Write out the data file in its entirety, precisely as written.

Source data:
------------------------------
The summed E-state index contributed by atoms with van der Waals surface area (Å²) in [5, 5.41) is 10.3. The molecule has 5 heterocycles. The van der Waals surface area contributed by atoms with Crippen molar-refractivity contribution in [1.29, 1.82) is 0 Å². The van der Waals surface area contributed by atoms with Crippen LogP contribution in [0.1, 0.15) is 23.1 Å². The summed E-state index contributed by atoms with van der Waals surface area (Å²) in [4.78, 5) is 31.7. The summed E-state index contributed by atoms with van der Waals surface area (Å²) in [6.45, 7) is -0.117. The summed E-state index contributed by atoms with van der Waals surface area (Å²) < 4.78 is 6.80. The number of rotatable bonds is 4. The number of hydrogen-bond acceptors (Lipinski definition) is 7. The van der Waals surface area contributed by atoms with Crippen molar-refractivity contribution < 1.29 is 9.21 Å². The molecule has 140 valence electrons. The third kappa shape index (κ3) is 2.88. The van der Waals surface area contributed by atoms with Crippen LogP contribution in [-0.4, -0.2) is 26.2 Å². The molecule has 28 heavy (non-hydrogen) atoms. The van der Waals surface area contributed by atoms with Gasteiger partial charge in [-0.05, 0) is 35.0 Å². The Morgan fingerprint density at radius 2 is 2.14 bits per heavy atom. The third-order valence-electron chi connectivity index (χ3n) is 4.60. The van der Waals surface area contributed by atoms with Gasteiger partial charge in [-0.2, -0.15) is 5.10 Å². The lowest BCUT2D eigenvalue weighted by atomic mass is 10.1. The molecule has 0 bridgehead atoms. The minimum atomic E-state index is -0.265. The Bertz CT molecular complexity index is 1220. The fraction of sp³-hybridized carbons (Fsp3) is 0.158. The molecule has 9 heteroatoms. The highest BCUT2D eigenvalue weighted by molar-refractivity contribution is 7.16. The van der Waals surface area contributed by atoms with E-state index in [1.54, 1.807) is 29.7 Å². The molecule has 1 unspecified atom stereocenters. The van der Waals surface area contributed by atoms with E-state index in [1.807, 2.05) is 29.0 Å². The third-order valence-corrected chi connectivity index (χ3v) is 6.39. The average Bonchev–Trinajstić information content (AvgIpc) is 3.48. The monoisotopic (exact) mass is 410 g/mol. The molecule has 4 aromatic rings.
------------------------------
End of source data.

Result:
The summed E-state index contributed by atoms with van der Waals surface area (Å²) in [5, 5.41) is 10.3. The molecule has 5 heterocycles. The van der Waals surface area contributed by atoms with Crippen molar-refractivity contribution in [1.29, 1.82) is 0 Å². The van der Waals surface area contributed by atoms with Crippen LogP contribution in [0.1, 0.15) is 23.1 Å². The summed E-state index contributed by atoms with van der Waals surface area (Å²) in [4.78, 5) is 31.7. The summed E-state index contributed by atoms with van der Waals surface area (Å²) in [6.45, 7) is -0.117. The summed E-state index contributed by atoms with van der Waals surface area (Å²) < 4.78 is 6.80. The number of rotatable bonds is 4. The number of hydrogen-bond acceptors (Lipinski definition) is 7. The van der Waals surface area contributed by atoms with Crippen molar-refractivity contribution < 1.29 is 9.21 Å². The molecule has 140 valence electrons. The third kappa shape index (κ3) is 2.88. The van der Waals surface area contributed by atoms with Crippen LogP contribution in [-0.4, -0.2) is 26.2 Å². The molecule has 28 heavy (non-hydrogen) atoms. The van der Waals surface area contributed by atoms with Gasteiger partial charge in [-0.05, 0) is 35.0 Å². The Morgan fingerprint density at radius 2 is 2.14 bits per heavy atom. The third-order valence-electron chi connectivity index (χ3n) is 4.60. The van der Waals surface area contributed by atoms with Gasteiger partial charge in [-0.2, -0.15) is 5.10 Å². The lowest BCUT2D eigenvalue weighted by atomic mass is 10.1. The molecule has 0 bridgehead atoms. The minimum atomic E-state index is -0.265. The Bertz CT molecular complexity index is 1220. The fraction of sp³-hybridized carbons (Fsp3) is 0.158. The molecule has 9 heteroatoms. The highest BCUT2D eigenvalue weighted by molar-refractivity contribution is 7.16. The van der Waals surface area contributed by atoms with E-state index in [1.54, 1.807) is 29.7 Å². The molecule has 1 unspecified atom stereocenters. The van der Waals surface area contributed by atoms with E-state index in [1.807, 2.05) is 29.0 Å². The third-order valence-corrected chi connectivity index (χ3v) is 6.39. The average Bonchev–Trinajstić information content (AvgIpc) is 3.48. The monoisotopic (exact) mass is 410 g/mol. The molecule has 4 aromatic rings.